Four Rivers Cultural Center hosts festival packed with culture, traditions

ONTARIO – They used to ride like the wind across the high desert in Malheur County and the northern Paiute Indians developed a unique culture.

Many of those traditions were passed down by word-of-mouth and guarded with pride. On Saturday, local residents will be able to see, hear and take part in those rituals at Four Rivers Cultural Center at the Tradition Keepers event. 

The free event runs from 10 a.m. to 5 p.m. and showcases folk history and arts in a close-up way.

“You can experience the incredible skills of all these different community members,” said Matt Stringer, cultural center executive director.

The event spotlights art forms such as Paiute bead and cradleboard making, silversmith artistry, horsehide whip braiding, and the construction of rock jacks.

Stringer said the event has attracted 30 entries.

“Nineteen of them are what we are calling presenters. They will be sitting, doing their work,” said Stringer.

Stringer said the presenters teach interested individuals about their specific art.

“You can sit with a bead-maker, who learned this from her ancient Paiute grandmother, and she will explain how she makes them and she will help you learn how to do that,” said Stringer.

Stringer said there would be Mexican and Paiute dancers along with a performance by Japanese Taiko drummers, cowboy poets and song writers.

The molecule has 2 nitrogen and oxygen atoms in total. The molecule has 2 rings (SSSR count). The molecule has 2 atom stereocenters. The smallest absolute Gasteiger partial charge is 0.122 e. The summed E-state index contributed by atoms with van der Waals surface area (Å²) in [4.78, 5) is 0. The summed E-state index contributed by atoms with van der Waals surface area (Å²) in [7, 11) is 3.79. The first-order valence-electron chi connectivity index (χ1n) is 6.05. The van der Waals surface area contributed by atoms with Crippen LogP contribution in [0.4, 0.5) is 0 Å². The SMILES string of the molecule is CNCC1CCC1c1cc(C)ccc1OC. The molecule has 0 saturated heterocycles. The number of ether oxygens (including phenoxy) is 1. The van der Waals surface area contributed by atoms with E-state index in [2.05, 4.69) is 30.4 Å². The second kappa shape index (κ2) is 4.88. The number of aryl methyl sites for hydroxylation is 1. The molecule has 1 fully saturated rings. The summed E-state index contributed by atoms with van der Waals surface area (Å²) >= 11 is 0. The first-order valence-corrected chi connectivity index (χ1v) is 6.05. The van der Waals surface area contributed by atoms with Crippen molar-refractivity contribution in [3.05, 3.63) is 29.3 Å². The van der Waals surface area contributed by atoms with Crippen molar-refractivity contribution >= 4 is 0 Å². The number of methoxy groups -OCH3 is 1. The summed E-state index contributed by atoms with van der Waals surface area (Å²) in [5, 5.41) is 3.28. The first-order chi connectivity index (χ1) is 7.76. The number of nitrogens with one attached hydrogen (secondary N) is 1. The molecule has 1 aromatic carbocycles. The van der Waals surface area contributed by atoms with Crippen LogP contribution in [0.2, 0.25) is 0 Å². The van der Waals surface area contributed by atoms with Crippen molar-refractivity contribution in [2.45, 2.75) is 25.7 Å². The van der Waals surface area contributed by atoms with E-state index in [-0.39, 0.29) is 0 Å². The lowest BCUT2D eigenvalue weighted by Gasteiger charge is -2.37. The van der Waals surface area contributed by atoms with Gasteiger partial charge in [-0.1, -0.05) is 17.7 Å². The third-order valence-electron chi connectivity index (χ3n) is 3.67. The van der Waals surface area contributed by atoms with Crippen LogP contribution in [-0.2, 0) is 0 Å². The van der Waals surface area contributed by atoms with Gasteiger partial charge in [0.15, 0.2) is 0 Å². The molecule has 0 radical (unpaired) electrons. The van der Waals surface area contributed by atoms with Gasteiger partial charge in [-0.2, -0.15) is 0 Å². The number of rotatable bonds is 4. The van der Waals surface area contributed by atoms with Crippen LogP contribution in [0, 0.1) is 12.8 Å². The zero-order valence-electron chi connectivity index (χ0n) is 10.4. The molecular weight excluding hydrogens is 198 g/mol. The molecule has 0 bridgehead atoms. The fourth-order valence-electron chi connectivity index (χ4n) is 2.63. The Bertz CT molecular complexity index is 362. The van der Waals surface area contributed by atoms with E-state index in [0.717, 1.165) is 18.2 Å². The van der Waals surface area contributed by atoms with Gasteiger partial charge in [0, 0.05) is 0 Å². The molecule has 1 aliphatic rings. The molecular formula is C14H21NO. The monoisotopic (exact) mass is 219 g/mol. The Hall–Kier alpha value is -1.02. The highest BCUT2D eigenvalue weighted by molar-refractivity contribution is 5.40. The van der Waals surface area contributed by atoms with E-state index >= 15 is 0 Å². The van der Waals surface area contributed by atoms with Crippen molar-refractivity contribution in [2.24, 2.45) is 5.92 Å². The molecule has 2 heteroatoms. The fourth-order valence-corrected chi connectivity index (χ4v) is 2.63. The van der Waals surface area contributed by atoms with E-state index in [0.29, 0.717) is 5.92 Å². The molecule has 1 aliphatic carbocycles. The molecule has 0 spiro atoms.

“This is meticulously thought through. This is really intelligent. This isn’t just entertainment but education and preservation of traditional history,” said Stringer.

Artists include Mildred Quaempts, a member of the Umatilla Indian Trip known for her shell dresses. She started making the unique clothing when she was 9, under the guidance of her grandmother.

Nyssa resident Eva Castellanoz, a traditional healer and activist for Oregon’s Latino community, will give inspirational talks.

“She is fascinating. She is a national treasure,” said Stringer.

Native American silversmith and basket maker Dean Adams will also showcase his talents he learned from his father. 

“It is a folk festival with food and entertainment and crafts and demonstrations about every culture that exists here,” said Stringer.

Stringer said the event will be a busy one.

“You have to be organized to decide what you want to do. There is someone performing at all times,” said Stringer.

Stringer said the Tradition Keepers is also a one-of-a-kind event.

“This is a really interesting cultural entertainment education event where you can learn as much as you want and eat foods from different cultures,” said Stringer.

Reporter Pat Caldwell: [email protected] or 541-473-3377.